JLP also suffers at the hands of the times
The ruling Jamaica Labour Party (JLP), has some cause for concern, as the organisation’s popularity has plummeted. The Gleaner-commissioned Don Anderson poll shows a growing discontent with the country’s leadership. But is it all bad news?
Published September 22, 2021
Holness, Gov’t skid in popularity
Judana Murphy/Gleaner Writer
WAVES OF deadly coronavirus infections and the attendant economic hardships from measures to rein in outbreaks have set Prime Minister Andrew Holness and his Government on a precipitous plunge in popularity, commentators agree.
An RJRGLEANER-commissioned Don Anderson poll revealed that Holness had the nod of approval of 42 per cent of Jamaicans, a decline by more than a third, from 65 per cent in July 2020.
Holness’ negative rating almost tripled from 10 per cent to 27 per cent over the 13-month period.
The slippage represents a collapse in fortunes of the prime minister after the dizzy heights he reached ahead of the September 3, 2020, general election in which his Jamaica Labour Party thumped the Opposition People’s National Party, taking 49 of 63 seats in an emphatic landslide.
After the July 2020 poll, Jamaica suffered the beginnings of community transmission the following month, with two other major surges – February-March 2021 and July-August 2021 – serving as inflection points of distress in the administration’s management of the pandemic.
General and laparoscopic surgeon Dr Alfred Dawes believes that the economic pain and the limitations in movement may have contributed to Holness’“plummeting popularity”.
“Holness is the one who makes the tough decisions re the lockdowns and the reopening of the economy, and we have seen where he has taken a lot of flak from the entertainment sector’s reopening because people were starving, and then he has converted the problems of the entertainment sector to that of the entire island,” he said.
Dawes added that the prime minister will be judged harshly not only now but in the future if he makes any decisions that people believe equate to him “bowing to special-interest groups”.
CEO of Manpower & Maintenance Services, Audrey Hinchcliffe, told The Gleaner that the current assessment of leaders has a direct relationship to the handling of the COVID-19 pandemic, a situation she deems consistent across other countries, including the United States.
“If you look beyond that, the economy is still fairly stable and usually they judge them according to how the economy is behaving,” she said.
Hinchcliffe, too, said that Jamaicans were displeased with the reopening of the entertainment sector in July, which coincided with the beginning of the third wave which eventually caused record one-month deaths, topping 400, in August.
Further, the Government’s overall performance rating dipped by 19 percentage points over the last year.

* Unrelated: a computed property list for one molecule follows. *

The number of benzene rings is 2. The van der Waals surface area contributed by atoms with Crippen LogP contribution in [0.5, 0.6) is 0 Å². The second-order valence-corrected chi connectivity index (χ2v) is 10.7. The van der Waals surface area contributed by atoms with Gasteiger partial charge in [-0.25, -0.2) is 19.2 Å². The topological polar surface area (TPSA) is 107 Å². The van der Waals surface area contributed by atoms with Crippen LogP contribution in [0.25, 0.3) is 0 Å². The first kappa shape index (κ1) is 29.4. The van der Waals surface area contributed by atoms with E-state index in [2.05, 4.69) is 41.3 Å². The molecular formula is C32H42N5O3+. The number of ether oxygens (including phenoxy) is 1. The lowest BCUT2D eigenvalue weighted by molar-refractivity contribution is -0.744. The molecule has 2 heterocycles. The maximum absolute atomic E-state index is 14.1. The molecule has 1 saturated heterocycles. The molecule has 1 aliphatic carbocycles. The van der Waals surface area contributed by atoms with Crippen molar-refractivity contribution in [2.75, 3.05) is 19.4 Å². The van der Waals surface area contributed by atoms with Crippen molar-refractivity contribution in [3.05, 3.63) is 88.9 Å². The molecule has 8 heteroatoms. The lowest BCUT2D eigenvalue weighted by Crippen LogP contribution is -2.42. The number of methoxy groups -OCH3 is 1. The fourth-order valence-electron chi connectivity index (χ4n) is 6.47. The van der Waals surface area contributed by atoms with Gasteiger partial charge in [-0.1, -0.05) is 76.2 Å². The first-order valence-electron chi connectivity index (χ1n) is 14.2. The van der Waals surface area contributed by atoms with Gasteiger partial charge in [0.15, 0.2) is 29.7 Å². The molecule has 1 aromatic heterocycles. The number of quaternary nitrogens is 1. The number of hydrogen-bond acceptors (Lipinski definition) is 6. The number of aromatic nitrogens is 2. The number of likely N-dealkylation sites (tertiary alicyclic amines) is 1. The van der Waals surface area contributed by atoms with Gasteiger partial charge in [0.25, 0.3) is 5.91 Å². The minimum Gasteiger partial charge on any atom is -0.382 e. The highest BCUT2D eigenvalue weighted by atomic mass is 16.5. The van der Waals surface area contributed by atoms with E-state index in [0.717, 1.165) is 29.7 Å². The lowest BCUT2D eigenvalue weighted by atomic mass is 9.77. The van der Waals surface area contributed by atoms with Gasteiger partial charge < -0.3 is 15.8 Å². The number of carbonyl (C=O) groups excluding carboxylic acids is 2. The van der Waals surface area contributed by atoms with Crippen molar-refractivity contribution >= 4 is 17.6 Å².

The poll showed a decline from 57 per cent in July 2020 to 38 per cent in August 2021.
The Government’s negative performance rating more than doubled, increasing from 12 per cent last year July to 28 per cent in August.
Meanwhile, Minister of Health and Wellness Dr Christopher Tufton was ranked the best-performing minister over the period but his favour by almost 44 per cent – 26 percentage points – moving from 59 per cent in July 2020 to 33 per cent in August.
The poll was conducted between August 19 and September 3 among 1,003 respondents and has a margin of error of plus or minus three per cent.
Dawes asserted that Tufton has been doing a “fair job”, as the COVID-19 death rate remained steady compared to developed countries like the United Kingdom.
“Any wartime leader is going to have the negative perception of them grow, and that is not going to escape Tufton as the head of the toughest ministry to run at this moment,” said Dawes, a columnist with The Sunday Gleaner.
“Problems that cannot be solved because of systemic inadequacies will be magnified and he will have to shoulder the blame for that,” he added.
Dawes, who was campaign manager for the People’s National Party’s Raymond Pryce’s failed candidacy for the St Catherine East Central seat last September, said that Tufton will be loved by some for championing the vaccine roll-out and “hated by many for pushing what they deem is an experimental drug”.
Dawes, who supports COVID-19 vaccination, theorises that even if Tufton maintains the position as best-performing minister, it may be eroded by COVID fatigue.
Hinchcliffe, also an opinion writer in The Gleaner, said that with the pandemic impacting every sphere of life, Tufton’s visibility alone, as the“face of COVID-19”, would give him high ratings.
“Whether it be a press conference, in Parliament, out in the field or receiving vaccines at the airport, he has been there. He has taken the licks and the bumps and he keeps going,” the Manpower CEO said.
The poll ranked Finance Minister Dr Nigel Clarke and Local Government Minister Desmond McKenzie, respectively, second and third best-performing minister.
Clarke’s rating decreased by three, from 10 per cent to seven per cent, while McKenzie’s six per cent was slashed in half.
Among the worst-performing ministers were Dr Horace Chang, minister of national security, and Robert Montague, transport minister.
Chang was rated poorly by seven per cent of respondents, while four per cent named Montague.
McKenzie, the local government minister, was also labelled as a poor performer by three per cent of the respondents.
Some 61 per cent of participants in the poll did not name a worst-performing minister.
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